In this webinar, Dr. Mario Merlini discusses his team's use of in-vivo two-photon imaging methods and other techniques to investigate neuronal excitability. Viewers gain direct insight into:
Dr. Merlini also answers audience questions about his research including the essential considerations behind his team's experimental approach.
Dr. Merlini's research is a great example of the advantages of using two-photon microscopy and techniques like neurotransmitter uncaging, whisker stimulation, and EEG recording for advanced neuroscience research. Watch the on-demand recording or download the webinar recap to find out more.
Prevention of neuronal hyperexcitability is essential for healthy brain function, as is illustrated by the aberrant, hyperexcited neuronal activity that contributes to cognitive dysfunction in neurodegenerative diseases and several psychiatric disorders. In this webinar, I will describe recent data acquired with awake in vivo two-photon imaging, in vivo EEG recordings, two-photon-induced glutamate uncaging, and 3D reconstructions of scanning block-face electron microscopy in a newly developed mouse model of chronically impaired microglia motilities.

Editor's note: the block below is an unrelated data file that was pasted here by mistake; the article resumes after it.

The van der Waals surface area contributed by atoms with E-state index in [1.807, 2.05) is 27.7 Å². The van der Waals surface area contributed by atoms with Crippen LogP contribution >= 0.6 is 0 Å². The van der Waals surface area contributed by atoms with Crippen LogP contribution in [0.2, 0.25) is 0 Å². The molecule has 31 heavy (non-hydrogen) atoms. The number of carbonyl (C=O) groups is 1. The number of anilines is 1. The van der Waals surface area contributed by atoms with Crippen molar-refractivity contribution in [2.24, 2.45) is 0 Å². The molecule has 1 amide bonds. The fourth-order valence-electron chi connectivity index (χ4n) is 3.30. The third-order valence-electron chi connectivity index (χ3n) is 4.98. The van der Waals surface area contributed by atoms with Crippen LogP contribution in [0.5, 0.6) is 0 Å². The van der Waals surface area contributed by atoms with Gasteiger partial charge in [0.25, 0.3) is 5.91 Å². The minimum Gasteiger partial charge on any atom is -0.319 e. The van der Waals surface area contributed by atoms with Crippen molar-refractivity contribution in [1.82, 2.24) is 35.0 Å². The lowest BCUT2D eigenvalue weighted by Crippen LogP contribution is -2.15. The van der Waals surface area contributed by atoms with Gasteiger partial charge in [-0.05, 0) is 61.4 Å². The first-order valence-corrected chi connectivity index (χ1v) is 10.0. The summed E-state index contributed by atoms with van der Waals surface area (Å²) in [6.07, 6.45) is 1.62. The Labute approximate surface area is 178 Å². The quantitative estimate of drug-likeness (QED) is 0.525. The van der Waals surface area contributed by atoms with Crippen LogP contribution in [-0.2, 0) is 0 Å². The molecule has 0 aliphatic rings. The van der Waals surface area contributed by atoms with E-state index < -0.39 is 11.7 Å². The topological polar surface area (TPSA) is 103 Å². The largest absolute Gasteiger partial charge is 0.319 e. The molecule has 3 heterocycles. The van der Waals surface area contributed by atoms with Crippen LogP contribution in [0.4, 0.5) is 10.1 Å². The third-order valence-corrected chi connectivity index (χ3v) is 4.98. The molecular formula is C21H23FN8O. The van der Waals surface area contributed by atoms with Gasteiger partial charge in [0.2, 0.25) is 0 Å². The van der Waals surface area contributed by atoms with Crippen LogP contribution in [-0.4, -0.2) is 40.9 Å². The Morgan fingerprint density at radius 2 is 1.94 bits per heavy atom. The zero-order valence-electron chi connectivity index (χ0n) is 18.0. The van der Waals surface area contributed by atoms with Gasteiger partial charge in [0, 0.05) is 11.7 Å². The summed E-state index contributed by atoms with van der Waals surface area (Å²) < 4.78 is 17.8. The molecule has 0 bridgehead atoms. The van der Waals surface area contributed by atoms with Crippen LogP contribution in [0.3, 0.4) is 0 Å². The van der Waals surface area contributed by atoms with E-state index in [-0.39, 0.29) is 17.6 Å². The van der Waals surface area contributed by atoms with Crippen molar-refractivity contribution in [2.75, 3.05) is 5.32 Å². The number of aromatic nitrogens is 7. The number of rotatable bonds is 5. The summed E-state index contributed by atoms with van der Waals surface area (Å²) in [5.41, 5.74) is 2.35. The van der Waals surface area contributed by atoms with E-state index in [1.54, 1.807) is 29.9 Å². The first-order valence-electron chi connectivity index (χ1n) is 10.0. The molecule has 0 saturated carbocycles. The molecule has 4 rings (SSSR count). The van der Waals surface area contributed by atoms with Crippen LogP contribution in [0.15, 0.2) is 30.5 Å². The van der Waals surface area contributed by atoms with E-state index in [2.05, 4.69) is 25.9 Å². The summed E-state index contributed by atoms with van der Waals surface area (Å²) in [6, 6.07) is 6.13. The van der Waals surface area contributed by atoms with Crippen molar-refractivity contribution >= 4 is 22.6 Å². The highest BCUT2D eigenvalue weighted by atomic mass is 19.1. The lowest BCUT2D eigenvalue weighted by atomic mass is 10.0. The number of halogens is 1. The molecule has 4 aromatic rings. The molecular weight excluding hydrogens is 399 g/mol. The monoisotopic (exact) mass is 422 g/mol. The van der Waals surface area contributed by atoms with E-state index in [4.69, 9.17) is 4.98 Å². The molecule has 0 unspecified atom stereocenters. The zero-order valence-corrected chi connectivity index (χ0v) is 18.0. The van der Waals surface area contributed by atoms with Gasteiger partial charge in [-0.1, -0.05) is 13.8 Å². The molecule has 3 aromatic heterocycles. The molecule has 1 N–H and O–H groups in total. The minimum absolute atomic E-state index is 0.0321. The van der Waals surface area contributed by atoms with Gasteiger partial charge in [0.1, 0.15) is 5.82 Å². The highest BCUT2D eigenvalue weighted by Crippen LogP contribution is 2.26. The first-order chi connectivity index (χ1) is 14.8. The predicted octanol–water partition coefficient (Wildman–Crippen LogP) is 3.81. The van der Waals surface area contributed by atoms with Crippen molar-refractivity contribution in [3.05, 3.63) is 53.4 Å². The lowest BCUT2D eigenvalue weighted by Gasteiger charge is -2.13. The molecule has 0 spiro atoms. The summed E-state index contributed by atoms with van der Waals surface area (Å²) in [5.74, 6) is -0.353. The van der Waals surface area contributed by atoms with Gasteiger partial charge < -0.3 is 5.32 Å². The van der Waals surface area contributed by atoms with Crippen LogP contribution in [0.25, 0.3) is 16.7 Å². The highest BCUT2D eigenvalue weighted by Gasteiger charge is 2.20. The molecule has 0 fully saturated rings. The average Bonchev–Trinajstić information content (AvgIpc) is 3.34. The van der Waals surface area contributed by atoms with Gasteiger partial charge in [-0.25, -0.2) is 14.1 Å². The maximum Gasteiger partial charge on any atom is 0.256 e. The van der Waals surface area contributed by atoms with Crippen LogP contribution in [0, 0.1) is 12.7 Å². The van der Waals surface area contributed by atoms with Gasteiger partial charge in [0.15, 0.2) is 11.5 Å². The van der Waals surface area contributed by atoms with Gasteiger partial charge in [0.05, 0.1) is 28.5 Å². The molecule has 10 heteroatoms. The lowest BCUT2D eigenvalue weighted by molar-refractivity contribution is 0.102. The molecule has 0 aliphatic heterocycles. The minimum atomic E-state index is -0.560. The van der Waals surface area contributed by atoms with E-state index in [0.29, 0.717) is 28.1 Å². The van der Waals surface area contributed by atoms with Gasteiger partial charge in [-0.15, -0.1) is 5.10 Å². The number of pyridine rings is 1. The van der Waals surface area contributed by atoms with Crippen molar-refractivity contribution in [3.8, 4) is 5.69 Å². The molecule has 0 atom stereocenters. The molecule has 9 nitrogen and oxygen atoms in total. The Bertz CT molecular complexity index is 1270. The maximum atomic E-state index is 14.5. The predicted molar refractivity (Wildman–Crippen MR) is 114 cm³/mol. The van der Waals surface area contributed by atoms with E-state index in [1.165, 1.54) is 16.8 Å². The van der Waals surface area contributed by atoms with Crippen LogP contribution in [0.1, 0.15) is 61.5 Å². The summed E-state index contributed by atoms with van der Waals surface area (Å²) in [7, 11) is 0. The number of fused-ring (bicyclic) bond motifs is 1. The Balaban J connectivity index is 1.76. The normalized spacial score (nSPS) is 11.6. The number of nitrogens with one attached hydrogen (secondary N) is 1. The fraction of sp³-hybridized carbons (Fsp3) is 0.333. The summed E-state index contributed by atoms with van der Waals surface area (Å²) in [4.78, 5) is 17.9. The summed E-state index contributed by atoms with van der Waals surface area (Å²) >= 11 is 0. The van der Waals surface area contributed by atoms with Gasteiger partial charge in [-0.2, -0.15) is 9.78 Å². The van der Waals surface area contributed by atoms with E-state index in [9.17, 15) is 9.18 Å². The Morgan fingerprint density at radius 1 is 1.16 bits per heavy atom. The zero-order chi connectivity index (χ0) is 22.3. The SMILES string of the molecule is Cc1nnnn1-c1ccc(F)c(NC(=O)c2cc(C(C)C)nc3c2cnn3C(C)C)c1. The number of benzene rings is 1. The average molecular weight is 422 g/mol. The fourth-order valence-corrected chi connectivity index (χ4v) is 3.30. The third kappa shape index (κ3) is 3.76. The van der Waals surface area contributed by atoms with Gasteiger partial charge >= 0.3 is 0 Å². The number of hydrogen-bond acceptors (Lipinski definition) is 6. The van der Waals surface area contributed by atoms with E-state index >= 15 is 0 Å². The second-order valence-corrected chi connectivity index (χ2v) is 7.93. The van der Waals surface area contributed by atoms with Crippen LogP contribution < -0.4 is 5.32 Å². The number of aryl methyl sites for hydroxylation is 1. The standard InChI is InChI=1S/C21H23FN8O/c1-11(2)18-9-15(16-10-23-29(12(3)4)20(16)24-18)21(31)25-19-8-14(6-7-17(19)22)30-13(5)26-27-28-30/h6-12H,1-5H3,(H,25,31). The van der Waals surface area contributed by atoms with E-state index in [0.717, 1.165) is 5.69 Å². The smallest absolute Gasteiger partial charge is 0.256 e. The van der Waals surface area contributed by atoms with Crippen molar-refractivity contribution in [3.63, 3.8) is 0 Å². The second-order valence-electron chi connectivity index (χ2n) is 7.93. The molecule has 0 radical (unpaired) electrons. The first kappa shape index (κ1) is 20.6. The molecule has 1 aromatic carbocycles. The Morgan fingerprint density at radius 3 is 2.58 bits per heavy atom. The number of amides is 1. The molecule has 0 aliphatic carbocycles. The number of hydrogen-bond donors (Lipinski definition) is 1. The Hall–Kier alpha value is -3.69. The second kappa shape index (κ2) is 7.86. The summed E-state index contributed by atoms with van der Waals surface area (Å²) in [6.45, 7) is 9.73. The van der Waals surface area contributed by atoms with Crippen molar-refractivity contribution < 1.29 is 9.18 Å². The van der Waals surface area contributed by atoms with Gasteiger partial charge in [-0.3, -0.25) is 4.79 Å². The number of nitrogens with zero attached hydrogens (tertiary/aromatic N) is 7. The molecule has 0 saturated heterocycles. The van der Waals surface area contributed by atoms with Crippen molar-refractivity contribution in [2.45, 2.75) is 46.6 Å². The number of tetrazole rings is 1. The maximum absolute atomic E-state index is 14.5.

These mice have hypersynchronized neuronal activity that induces a severe seizure phenotype. The findings reveal a unique role for microglia dynamics in maintaining evoked neuronal activity within a physiological range to prevent brain hyperexcitability, identifying microglia as thermostat-like cells in the regulation of brain activity. I will further present the development of the automated whisker stimulus tool and its integration in a synchronized in vivo two-photon time-lapse image acquisition workflow, as was used in this study for the simultaneous imaging of microglia motilities and evoked intraneuronal Ca2+ transients in awake, head-fixed mice.
Mario Merlini, Ph.D.
Junior Team Leader, Blood & Brain @ Caen Normandie Institute, INSERM U1237, GIP Cyceron, Caen, France